Searchers will resume looking for missing snowmobiler Dan LeMay this morning. It’s believed he ran out of fuel in Whiteshell Provincial Park, between Pinewood Lodge at Dorothy Lake and the town of Rennie, on Sunday.
Member of the military are set to arrive in Pimicikamak today to help the First Nation deal with a spike in COVID-19 cases.
Rioting that killed 53 people, mostly Muslims, began in New Delhi one year ago today, and survivors say they are unable to get justice.
— Adam Treusch, assignment editor
What’s happening today
- Set to be sentenced: Corey Hurren, a military reservist from Swan River who rammed through a gate at Rideau Hall and headed towards the prime minister’s home while heavily armed last summer, is to be sentenced in Ottawa. He pleaded guilty to seven weapons charges and one charge of mischief earlier this month. The Canadian Press reports.
- Bilateral meeting with Biden: Prime Minister Justin Trudeau and Joe Biden will hold their first bilateral meeting since Biden became U.S. president. The two leaders will deliver a joint statement after their virtual meeting.
- Appeal of refugee pact ruling: Lawyers for the federal government will argue in an appeal hearing that the Federal Court misinterpreted the law when it ruled last summer that a refugee pact with the U.S. violates the Charter of Rights and Freedoms. The court's declaration of invalidity was suspended, leaving the law in place for now. The Canadian Press reports.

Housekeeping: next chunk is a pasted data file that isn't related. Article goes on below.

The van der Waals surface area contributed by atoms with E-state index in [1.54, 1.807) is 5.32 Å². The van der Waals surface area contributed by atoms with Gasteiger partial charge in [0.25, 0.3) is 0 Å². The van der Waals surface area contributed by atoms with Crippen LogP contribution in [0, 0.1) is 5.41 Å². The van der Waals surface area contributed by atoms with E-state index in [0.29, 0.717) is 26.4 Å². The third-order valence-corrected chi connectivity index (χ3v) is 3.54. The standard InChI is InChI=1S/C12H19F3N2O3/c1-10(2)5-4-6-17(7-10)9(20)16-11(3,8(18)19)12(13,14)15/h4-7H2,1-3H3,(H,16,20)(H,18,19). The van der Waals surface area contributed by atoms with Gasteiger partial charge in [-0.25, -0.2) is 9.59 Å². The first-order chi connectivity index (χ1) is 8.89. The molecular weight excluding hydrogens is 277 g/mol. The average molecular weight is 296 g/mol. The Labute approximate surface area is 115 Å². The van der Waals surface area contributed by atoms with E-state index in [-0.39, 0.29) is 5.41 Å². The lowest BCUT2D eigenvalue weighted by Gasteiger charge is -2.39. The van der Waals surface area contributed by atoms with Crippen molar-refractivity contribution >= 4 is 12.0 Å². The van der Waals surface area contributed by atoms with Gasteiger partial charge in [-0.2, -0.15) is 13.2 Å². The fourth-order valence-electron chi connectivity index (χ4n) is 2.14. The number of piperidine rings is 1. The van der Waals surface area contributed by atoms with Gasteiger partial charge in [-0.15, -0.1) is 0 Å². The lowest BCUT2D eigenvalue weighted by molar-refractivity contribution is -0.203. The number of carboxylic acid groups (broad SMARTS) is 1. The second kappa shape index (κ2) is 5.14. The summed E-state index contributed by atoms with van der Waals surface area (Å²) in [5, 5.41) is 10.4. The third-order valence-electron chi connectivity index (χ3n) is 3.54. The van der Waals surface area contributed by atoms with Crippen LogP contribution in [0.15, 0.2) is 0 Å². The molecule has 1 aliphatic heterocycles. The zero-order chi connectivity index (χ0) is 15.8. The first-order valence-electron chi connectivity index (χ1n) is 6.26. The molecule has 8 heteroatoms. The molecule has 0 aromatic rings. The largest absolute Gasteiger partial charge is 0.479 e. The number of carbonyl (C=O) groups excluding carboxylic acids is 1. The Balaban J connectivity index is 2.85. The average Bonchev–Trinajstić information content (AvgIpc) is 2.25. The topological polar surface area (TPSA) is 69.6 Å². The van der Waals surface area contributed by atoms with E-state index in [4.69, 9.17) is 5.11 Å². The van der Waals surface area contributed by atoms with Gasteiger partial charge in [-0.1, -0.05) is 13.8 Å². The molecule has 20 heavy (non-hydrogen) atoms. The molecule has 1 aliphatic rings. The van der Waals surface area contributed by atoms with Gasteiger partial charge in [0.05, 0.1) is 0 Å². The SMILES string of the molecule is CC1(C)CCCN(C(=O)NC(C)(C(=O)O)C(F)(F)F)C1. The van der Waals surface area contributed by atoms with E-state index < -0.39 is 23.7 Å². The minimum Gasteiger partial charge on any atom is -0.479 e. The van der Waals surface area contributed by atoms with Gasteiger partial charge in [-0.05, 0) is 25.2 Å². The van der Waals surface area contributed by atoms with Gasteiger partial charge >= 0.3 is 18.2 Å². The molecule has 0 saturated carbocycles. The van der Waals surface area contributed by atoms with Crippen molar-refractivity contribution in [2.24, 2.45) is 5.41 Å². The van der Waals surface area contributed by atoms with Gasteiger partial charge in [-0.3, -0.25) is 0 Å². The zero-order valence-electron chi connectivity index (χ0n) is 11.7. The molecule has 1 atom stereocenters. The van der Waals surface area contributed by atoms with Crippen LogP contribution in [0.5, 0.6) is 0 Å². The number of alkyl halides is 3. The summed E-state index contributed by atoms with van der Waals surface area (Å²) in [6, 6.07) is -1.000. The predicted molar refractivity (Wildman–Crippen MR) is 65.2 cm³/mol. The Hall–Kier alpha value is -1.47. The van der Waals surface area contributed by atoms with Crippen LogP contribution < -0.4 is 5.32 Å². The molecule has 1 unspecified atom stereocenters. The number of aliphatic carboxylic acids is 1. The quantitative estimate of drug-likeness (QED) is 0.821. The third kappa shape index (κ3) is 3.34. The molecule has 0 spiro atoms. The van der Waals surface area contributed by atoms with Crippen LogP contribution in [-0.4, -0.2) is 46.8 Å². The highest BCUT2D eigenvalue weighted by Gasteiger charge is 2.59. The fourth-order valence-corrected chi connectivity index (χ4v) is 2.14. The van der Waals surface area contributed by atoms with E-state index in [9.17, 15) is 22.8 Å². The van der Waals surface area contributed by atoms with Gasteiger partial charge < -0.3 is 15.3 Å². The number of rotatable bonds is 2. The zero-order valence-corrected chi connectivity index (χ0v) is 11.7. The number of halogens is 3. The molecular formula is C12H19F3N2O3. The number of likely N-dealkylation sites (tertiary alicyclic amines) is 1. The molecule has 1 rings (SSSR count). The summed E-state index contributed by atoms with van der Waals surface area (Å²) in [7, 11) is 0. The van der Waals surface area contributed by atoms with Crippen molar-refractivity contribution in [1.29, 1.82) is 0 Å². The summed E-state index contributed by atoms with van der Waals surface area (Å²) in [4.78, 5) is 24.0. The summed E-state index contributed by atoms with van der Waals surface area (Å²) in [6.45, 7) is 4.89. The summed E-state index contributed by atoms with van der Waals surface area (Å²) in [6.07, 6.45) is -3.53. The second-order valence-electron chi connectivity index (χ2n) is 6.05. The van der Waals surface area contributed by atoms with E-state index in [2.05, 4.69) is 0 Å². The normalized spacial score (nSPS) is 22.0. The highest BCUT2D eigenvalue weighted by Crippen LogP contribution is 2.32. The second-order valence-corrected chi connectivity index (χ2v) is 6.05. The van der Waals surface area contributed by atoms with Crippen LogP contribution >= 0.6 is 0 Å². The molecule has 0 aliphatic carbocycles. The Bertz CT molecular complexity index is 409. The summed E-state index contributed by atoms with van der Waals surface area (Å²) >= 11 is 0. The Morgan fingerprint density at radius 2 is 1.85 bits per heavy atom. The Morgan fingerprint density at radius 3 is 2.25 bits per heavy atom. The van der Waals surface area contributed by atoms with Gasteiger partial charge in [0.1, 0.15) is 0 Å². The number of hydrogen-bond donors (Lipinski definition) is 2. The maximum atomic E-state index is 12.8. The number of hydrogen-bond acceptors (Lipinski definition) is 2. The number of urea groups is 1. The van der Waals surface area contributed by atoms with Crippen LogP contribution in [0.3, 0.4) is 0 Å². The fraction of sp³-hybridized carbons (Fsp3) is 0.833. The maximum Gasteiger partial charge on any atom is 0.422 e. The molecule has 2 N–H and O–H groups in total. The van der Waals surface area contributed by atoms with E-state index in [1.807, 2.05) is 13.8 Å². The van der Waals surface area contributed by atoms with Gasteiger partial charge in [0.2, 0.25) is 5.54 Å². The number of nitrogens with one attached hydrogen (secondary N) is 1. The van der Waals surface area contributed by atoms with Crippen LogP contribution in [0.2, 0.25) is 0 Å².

- Motion to modify: A motion to modify amendments made to an assisted-dying bill by the Senate is up for debate in the House of Commons.
- Questioning on Capitol riot: Former U.S. Capitol security officials will testify before two U.S. Senate committees about law-enforcement failures the day a mob laid siege to the building. Three of the four officials resigned after the deadly insurrection. The Associated Press reports.
- Your forecast: Mainly cloudy for most of the day, with a high of -1 C, wind chill as low as -11 and wind from the northwest at 10 km/h increasing to 20 km/h.
In case you missed it
- Parents on proposed cuts: The Winnipeg School Division’s draft budget calls for eliminating funding for occupational therapy and physiotherapy services for students with disabilities. Education reporter Maggie Macintosh spoke to parents who are concerned about the cuts.
- ‘A double standard’: Political staff members working for cabinet ministers have been ordered to return to their workplace in advance of the legislature reconvening next month. Carol Sanders reports.
- Strong start to season: In his latest column, Mike McIntyre says Winnipeg Jets fans will soon learn whether the team’s success is sustainable.
- Cross-border truckers: The federal government says it is looking at options to boost COVID-19 screening of truckers who cross the U.S border. The Manitoba Trucking Association says existing protocols are sufficient. Dylan Robertson reports.
- Bid to quash case: A Winnipeg Police Service officer set to stand trial for assault in March was in court Monday as his lawyer argued the case should be thrown out. Dean Pritchard reports.
On this date
- On Feb. 23, 1922: The Manitoba Free Press reported that Toronto was partly in darkness after a storm affected power lines; some lines were encased in as much as three inches of ice. In Long Branch, N.J., a man confessed to police he was paid $1,000 to stage a holdup in a woman's home, after which she claimed a handbag containing jewels worth $50,000 had been stolen. In Ireland, the leaders of opposing factions reached an eleventh-hour peace agreement that stipulated elections would be held in three months; Irish Republicans began making election plans.